Research on information technology (IT) and organizational learning has consisted of two main streams of analyses (Robey, Boudreau, & Rose, 2000) that seem to assume implicitly that IT is a single-purpose technological platform. Whereas the first stream perceives IT as a technology platform for work and uses organizational learning concepts to explain IT implementation (e.g., Attewell, 1992, Martins and Kambil, 1999, Orlikowski, 1996 and Robey and Boudreau, 1999), the second explores IT as a technology platform intentionally designed to support organizational learning (e.g., Boland et al., 1994, Goodman and Darr, 1998, Hine and Goul, 1998 and Stein and Zwass, 1995). Out of these two main streams of research, however, some emerging empirical evidence and theoretical discourses (e.g., Käkölä and Koota, 1999 and Kuutti and Virkkunen, 1995) suggest a third potential research stream: Might the use of an IT program designed as a technological platform for work unintentionally affect the associated organizational learning processes? This question is becoming increasingly relevant and important in light of recent widespread deployments of new IT applications, such as workflow and enterprise resource planning, as key business process platforms (e.g., Elmes et al., 2005, Newell et al., 2003 and Robey et al., 2002). Some of their distinctive characteristics seem to suggest that these new mission-critical IT applications have the potential to affect organizational learning processes. This potential can be illustrated better with the concrete example of sales practices, in which context we can consider an organization’s sales practices at both individual and collective levels. In a traditional sales support IT environment, data about individual sales practices are scattered across a variety of public and private domain applications, and the customer records and sales transactions generated by a salesperson are likely stored in a database. These transaction records, however, report little about how the sales were made. The more revealing types of documents—such as forms, memos, customer correspondences, contracts, and meeting minutes—are generated by office applications and stored in private directories, so their dispersed, private storage essentially denies systematic public access to these documents. Suppose a shared workflow application, which enables salespeople to create and store documents online in a consolidated fashion, is deployed to support the sales function. As either an intended or unintended consequence, the publicly accessible nature of the new application makes the consolidated online documents available to others. In this sense, the new workflow application might effectively act as a propagation medium that transmits individual sales practices to other users quickly and collectively. As such, it has the potential to influence the collective learning process by which individual sales practices get assimilated into the collective sales practice. If an IT application deployed as a work platform acts as a propagation medium, how does it affect the organizational learning process associated with the transformation in work practices that follows its deployment? Answering this research question is important for several reasons. First, examining organizational learning processes will yield knowledge about how and why an organizational learning outcome might be produced. Second, because IT is much more commonly deployed as a work rather than a learning platform, the research question pertains to an important, pervasive phenomenon. Third, research in this area will not only provide guidance for IT design and management but also contribute to management research on organizational learning. To understand the effects of IT use on organizational learning processes, the process must be observed as it evolves in its natural setting. Therefore, I conducted a longitudinal field investigation to answer the research question. The following discussion addresses the conceptual underpinning of the study, methodology and research design, the results of the data analysis, and their theoretical implications for conceptualizing organizational learning processes.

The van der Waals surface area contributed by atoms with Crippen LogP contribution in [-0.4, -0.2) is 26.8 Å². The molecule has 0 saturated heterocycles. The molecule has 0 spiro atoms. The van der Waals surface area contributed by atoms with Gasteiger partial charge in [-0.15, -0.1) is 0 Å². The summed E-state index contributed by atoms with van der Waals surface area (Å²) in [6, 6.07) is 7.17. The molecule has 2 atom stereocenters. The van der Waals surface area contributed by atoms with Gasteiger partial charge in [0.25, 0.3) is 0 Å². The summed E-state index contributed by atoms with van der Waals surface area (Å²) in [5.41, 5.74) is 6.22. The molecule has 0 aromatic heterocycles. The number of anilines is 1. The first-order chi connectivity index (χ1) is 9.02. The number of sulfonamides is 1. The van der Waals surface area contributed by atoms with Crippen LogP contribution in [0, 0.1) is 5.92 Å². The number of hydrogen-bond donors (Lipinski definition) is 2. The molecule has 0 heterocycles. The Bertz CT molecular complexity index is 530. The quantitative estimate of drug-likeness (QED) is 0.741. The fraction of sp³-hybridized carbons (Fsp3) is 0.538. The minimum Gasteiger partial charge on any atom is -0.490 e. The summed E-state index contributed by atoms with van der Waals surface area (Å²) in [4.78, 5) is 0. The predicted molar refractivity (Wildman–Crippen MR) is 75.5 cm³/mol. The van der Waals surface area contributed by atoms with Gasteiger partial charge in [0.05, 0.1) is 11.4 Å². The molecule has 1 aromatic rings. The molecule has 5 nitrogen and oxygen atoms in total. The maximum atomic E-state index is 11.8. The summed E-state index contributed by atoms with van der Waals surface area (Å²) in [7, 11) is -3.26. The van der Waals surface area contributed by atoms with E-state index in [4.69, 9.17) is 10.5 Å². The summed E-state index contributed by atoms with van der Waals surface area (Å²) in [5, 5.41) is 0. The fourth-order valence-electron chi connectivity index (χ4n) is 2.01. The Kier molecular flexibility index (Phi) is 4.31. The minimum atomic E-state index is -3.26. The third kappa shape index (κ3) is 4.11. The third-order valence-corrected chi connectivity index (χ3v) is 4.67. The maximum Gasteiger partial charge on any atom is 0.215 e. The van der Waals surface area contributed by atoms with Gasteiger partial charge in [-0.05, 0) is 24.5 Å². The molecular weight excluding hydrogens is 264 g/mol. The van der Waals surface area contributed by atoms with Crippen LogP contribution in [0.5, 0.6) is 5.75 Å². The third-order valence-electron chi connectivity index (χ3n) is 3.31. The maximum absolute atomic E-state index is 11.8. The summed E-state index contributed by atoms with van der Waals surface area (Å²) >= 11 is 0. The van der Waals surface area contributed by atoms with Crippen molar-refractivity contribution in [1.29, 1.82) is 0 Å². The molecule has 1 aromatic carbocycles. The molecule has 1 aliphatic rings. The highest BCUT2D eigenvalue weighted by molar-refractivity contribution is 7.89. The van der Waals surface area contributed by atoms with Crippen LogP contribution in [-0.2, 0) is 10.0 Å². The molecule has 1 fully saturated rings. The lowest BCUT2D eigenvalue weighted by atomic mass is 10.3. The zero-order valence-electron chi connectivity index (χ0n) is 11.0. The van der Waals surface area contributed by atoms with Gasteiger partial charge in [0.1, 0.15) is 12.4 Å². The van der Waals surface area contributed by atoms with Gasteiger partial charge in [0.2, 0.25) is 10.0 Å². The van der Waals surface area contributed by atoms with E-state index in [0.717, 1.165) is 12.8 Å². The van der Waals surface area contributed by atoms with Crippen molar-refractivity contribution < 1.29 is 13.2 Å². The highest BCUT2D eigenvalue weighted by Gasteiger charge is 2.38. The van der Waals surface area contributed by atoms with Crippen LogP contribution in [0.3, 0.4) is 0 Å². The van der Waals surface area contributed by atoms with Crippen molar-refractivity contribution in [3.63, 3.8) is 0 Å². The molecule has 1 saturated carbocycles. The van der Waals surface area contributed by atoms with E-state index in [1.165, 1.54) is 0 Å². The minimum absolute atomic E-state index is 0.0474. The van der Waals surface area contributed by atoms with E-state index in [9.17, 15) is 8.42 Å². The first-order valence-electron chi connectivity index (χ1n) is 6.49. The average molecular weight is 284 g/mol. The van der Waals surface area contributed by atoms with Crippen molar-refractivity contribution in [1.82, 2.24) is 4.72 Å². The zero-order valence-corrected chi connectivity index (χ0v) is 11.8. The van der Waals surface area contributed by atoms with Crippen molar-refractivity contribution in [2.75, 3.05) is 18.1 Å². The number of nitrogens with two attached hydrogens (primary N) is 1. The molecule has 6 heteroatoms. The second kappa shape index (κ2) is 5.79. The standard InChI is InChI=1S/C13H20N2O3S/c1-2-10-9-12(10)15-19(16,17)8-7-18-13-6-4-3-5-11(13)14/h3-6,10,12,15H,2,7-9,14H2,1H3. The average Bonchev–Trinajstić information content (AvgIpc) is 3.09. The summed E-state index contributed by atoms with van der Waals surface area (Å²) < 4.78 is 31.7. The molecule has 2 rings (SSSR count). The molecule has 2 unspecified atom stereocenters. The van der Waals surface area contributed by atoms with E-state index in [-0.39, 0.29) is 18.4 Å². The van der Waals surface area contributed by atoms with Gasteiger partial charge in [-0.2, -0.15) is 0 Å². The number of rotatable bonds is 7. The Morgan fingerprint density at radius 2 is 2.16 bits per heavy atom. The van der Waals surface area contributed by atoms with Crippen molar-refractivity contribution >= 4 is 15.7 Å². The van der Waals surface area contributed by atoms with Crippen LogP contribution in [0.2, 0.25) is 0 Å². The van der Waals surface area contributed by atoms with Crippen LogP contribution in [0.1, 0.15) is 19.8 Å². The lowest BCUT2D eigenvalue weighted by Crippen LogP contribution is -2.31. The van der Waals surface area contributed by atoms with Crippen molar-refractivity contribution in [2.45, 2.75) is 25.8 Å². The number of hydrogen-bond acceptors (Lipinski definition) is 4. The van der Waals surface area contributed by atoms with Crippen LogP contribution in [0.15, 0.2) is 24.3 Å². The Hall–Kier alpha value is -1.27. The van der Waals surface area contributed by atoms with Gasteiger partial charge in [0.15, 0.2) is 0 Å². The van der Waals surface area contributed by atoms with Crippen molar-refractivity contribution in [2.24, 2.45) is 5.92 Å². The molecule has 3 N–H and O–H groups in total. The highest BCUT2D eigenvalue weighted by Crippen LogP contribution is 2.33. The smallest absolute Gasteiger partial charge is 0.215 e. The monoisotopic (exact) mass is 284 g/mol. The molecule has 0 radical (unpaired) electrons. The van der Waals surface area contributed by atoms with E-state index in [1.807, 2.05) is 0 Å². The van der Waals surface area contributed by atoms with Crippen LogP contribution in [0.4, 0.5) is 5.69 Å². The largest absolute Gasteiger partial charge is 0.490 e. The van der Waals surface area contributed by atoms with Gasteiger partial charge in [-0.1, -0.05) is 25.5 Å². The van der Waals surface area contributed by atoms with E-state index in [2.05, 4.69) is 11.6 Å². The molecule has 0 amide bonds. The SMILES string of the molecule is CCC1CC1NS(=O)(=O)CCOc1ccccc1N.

نتیجه گیری انگلیسی
Organizational learning has long been studied as a phenomenon that evolves only in organizational and social spaces. Even in IS research, IS are generally viewed as objects or supporting platforms of organizational learning. This study, however, suggests that IT might change the makeup of organizational learning spaces. As more work practices are codified on and transmitted by IT platforms with unprecedented speed and scope, IT is rapidly growing out of its traditional roles as a tool and resource to become a constituting factor in organizational learning. Following the recent call (Orlikowski & Barley, 2001) for greater interaction between the disciplines of organization studies and IS, this study asks a question missing in current organizational learning and IS literature and makes an initial effort to answer it. A critical implication of the findings for additional research in both IT design and management is that IT should be treated as a constituting factor in formulating both working and learning strategies.